Park wins LPGA Titleholders; Creamer second

By Randall MellNovember 20, 2011, 10:18 pm

ORLANDO, Fla. – If the players in hot pursuit of Hee Young Park were waiting for her to stumble, she wasn’t about to oblige.

Winless in her four LPGA seasons, Park broke through Sunday at the CME Group Titleholders, winning in her 106th start on the tour.

She did it holding off some of the biggest names in women’s golf and holding on through some of the most difficult holes in the women’s game.

At one point on the back nine at Grand Cypress Resort, the top 13 players on the leaderboard all had LPGA victories on their resumes, except for Park.

The posse of a dozen champions chasing Park had accounted for 86 LPGA titles, 14 of them major championships.

Paula Creamer, Sandra Gal, Na Yeon Choi, world No. 1 Yani Tseng and No. 2 Suzann Pettersen were all breathing down Park’s neck at day’s start.

It only made winning that much more meaningful in the LPGA’s season-ending event.

“It’s a dream come true,” Park said.

With a 2-under-par 70, Park closed nearly mistake free, claiming the $500,000 first-place check, the second largest in women’s golf, topped only by the U.S. Women’s Open top prize.

At 9-under 279, Park finished two shots ahead of Gal (72) and Creamer (70) and three ahead of Choi (70) and Pettersen (72).

“That’s awesome playing, especially in these conditions, when there are a lot of top players, battling, trying to get up there,” Creamer said.

Tseng closed with a 74 to finish seven back.

Park, 24, is just the third South Korean to win this year, an off year for that national powerhouse. Park acknowledged she felt some pressure to join her fellow countrywomen as an LPGA winner.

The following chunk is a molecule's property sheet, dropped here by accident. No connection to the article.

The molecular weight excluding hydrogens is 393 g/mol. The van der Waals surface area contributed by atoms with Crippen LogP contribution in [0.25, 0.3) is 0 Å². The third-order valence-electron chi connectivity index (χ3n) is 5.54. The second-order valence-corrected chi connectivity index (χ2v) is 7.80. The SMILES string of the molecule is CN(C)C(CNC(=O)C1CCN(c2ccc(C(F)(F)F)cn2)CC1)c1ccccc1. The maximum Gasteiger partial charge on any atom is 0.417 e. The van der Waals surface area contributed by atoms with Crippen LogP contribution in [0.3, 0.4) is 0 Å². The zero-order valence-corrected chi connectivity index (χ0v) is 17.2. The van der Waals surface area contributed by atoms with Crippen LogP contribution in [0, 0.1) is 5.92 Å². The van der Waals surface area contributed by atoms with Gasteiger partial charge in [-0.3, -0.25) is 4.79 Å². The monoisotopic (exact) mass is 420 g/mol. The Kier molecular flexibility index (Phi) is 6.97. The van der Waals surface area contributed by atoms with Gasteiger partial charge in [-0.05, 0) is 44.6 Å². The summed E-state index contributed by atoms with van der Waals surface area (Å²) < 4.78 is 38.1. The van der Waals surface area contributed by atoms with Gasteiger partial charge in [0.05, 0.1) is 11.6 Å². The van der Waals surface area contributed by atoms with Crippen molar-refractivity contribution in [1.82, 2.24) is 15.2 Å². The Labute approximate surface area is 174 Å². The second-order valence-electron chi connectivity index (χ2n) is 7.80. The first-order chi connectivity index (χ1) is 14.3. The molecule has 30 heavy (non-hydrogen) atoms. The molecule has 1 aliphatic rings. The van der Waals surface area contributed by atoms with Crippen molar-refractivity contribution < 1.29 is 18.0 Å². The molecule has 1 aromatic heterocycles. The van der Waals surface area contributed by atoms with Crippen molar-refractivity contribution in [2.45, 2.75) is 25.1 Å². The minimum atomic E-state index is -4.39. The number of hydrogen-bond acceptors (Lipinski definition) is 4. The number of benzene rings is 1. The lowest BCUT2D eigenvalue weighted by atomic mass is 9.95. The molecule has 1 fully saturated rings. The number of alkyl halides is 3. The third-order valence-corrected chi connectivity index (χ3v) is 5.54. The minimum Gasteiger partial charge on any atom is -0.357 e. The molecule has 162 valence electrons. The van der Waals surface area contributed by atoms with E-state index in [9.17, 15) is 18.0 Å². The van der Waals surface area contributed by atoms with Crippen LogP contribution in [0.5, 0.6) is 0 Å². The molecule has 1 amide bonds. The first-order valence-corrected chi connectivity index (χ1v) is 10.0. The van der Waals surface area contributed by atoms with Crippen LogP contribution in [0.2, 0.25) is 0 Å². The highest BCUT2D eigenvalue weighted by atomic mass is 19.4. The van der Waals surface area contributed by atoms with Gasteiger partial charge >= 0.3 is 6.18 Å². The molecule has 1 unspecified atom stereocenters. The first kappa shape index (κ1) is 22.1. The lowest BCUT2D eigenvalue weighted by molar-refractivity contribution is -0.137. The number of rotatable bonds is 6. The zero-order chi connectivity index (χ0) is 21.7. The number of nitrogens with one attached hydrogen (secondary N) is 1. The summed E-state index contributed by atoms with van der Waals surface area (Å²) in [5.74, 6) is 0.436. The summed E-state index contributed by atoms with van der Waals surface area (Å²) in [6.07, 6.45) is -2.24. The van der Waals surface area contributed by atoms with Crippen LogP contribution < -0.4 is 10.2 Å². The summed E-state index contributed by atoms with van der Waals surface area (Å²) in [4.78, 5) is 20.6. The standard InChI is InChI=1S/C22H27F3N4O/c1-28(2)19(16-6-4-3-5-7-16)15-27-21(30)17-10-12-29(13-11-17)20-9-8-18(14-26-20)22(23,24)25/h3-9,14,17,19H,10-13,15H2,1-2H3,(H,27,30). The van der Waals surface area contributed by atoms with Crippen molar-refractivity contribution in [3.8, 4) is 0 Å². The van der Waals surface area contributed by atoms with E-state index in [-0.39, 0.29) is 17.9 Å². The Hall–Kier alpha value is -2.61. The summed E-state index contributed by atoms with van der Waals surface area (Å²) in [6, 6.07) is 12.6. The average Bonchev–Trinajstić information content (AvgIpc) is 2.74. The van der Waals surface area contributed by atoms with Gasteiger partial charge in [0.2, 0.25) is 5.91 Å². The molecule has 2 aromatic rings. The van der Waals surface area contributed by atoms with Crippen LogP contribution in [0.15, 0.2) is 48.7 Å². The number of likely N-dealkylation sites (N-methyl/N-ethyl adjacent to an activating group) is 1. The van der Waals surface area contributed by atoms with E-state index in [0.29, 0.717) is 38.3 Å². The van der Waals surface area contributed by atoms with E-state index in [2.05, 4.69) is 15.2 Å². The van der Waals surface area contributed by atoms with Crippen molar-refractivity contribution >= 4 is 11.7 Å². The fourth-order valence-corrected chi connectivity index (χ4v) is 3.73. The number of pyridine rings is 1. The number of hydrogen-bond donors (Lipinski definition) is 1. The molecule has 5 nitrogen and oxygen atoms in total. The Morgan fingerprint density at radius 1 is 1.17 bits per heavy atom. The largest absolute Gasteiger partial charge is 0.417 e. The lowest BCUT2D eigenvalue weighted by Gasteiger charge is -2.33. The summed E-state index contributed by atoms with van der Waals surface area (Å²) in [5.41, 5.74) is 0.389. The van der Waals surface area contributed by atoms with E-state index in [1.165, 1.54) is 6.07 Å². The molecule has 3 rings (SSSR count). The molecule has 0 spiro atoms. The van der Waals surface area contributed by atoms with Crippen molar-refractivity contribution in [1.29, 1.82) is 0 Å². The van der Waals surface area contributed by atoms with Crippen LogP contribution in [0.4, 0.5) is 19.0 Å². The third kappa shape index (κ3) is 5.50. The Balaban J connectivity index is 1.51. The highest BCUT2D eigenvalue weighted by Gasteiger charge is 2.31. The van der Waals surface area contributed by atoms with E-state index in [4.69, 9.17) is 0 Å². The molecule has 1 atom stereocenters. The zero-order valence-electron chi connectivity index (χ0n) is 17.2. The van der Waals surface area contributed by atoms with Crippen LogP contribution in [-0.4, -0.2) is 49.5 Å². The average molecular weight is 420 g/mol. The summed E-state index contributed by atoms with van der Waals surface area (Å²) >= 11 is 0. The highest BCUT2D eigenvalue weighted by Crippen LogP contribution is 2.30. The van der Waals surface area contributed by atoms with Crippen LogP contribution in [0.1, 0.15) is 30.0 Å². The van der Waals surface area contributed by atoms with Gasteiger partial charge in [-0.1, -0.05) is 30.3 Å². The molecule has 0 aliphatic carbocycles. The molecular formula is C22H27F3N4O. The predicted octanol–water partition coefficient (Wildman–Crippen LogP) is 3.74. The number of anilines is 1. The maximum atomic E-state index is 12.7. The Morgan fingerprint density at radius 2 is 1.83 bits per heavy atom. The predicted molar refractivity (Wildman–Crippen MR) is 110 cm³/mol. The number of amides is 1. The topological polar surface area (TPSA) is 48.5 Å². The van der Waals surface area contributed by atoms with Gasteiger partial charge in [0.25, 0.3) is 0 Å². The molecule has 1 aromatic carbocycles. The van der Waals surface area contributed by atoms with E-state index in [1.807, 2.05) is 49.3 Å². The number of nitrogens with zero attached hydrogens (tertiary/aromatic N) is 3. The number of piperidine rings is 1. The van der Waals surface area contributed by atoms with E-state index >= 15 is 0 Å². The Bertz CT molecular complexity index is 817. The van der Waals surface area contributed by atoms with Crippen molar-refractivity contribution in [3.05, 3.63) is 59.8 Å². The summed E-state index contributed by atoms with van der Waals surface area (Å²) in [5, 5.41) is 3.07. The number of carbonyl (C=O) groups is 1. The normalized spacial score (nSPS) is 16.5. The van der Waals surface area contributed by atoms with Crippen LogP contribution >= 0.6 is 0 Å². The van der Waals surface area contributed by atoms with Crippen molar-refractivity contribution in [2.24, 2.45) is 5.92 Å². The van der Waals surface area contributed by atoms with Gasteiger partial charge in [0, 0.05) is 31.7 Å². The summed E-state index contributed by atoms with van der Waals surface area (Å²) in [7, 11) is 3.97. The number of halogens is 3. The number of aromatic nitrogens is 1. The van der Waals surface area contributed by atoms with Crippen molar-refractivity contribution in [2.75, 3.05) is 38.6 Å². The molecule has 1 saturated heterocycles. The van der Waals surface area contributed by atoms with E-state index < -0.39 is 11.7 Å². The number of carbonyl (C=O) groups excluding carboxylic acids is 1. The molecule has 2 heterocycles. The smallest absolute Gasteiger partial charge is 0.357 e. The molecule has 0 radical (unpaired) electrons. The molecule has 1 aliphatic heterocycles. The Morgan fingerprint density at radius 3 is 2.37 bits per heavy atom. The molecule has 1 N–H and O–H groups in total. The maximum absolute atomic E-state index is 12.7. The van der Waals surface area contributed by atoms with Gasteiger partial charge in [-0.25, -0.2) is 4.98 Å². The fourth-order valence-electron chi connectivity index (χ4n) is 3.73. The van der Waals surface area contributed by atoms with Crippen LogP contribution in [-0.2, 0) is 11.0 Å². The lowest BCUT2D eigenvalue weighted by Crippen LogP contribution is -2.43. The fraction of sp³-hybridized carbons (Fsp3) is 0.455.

Nicknamed “Rocket” for her ability to make birdies in bursts, Park’s ascent in the United States wasn’t as rapid as expected. She was the Korean LPGA Rookie of the Year in 2005. She won six times in Korea, and she was so highly regarded there that her fellow tour pro voted her swing the best on tour. She grew up playing against Jiyai Shin and Na Yeon Choi and much was expected of her when she qualified for the American tour before the 2008 season.

Asked if she felt any pressure to win, Park nodded: “Yes, from my sponsors.”

Creamer found out Saturday why they call Park “Rocket.” 

“I played with Hee Young yesterday, and at the end, I was like, `Wow, where did all those birdies come from,’” Creamer said. “She deserves this.”

Park started the day tied for the lead with Gal and briefly stumbled at the fourth hole, making bogey and allowing Gal to go ahead by a shot. Park answered strongly with one of her rocket blasts, making three birdies over the next four holes to take control of the championship. She finished off the victory with 10 consecutive pars.

“I still cannot believe it,” Park said.

She has the entire off season to let the victory sink in.

Day (68) just one back at Australian Open

By Nick MentaNovember 24, 2017, 6:40 am

Jason Day posted a second-round 68 to move himself just one off the lead held by Lucas Herbert through two rounds at the Emirates Australian Open. Here’s where things stand after 36 holes in Sydney.

Leaderboard: Herbert (-9), Day (-8), Cameron Davis (-7), Anthony Quayle (-6), Matt Jones (-4), Cameron Smith (-4), Nick Cullen (-4), Richard Green (-4)

What it means: Day is in search of his first worldwide victory of 2017. The former world No. 1 last visited the winner’s circle in May 2016, when he won The Players at TPC Sawgrass. A win this week would close out a difficult year for the Aussie who struggled with his game while also helping his mother in her battle with cancer. Day’s last victory on his native soil came in 2013, when he partnered with Adam Scott to win the World Cup of Golf for Australia at Royal Melbourne.

Full-field scores from the Emirates Australian Open